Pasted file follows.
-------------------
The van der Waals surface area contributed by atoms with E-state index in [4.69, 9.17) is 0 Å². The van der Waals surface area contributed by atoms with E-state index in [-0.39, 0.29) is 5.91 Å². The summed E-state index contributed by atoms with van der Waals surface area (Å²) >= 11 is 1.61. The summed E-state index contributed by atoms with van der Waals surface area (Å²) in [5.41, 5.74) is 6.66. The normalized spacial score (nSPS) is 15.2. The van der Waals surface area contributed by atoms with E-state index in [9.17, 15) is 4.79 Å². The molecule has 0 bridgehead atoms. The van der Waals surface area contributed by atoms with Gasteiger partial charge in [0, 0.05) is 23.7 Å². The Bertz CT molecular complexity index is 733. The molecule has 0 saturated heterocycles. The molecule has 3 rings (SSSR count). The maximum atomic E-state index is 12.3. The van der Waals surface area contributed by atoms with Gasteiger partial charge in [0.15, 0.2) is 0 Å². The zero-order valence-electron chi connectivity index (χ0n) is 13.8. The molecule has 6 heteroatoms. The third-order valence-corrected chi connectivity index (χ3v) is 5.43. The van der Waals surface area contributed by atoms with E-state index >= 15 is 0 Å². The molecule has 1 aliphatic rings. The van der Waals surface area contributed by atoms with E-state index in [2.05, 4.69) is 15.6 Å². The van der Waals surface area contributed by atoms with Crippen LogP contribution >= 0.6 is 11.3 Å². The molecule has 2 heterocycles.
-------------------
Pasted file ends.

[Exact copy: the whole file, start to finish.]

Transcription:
The van der Waals surface area contributed by atoms with E-state index in [4.69, 9.17) is 0 Å². The van der Waals surface area contributed by atoms with E-state index in [-0.39, 0.29) is 5.91 Å². The summed E-state index contributed by atoms with van der Waals surface area (Å²) >= 11 is 1.61. The summed E-state index contributed by atoms with van der Waals surface area (Å²) in [5.41, 5.74) is 6.66. The normalized spacial score (nSPS) is 15.2. The van der Waals surface area contributed by atoms with E-state index in [9.17, 15) is 4.79 Å². The molecule has 0 bridgehead atoms. The van der Waals surface area contributed by atoms with Gasteiger partial charge in [0, 0.05) is 23.7 Å². The Bertz CT molecular complexity index is 733. The molecule has 0 saturated heterocycles. The molecule has 3 rings (SSSR count). The maximum atomic E-state index is 12.3. The van der Waals surface area contributed by atoms with Gasteiger partial charge in [0.15, 0.2) is 0 Å². The zero-order valence-electron chi connectivity index (χ0n) is 13.8. The molecule has 6 heteroatoms. The third-order valence-corrected chi connectivity index (χ3v) is 5.43. The van der Waals surface area contributed by atoms with E-state index >= 15 is 0 Å². The molecule has 1 aliphatic rings. The van der Waals surface area contributed by atoms with E-state index in [2.05, 4.69) is 15.6 Å². The van der Waals surface area contributed by atoms with Crippen LogP contribution >= 0.6 is 11.3 Å². The molecule has 2 heterocycles.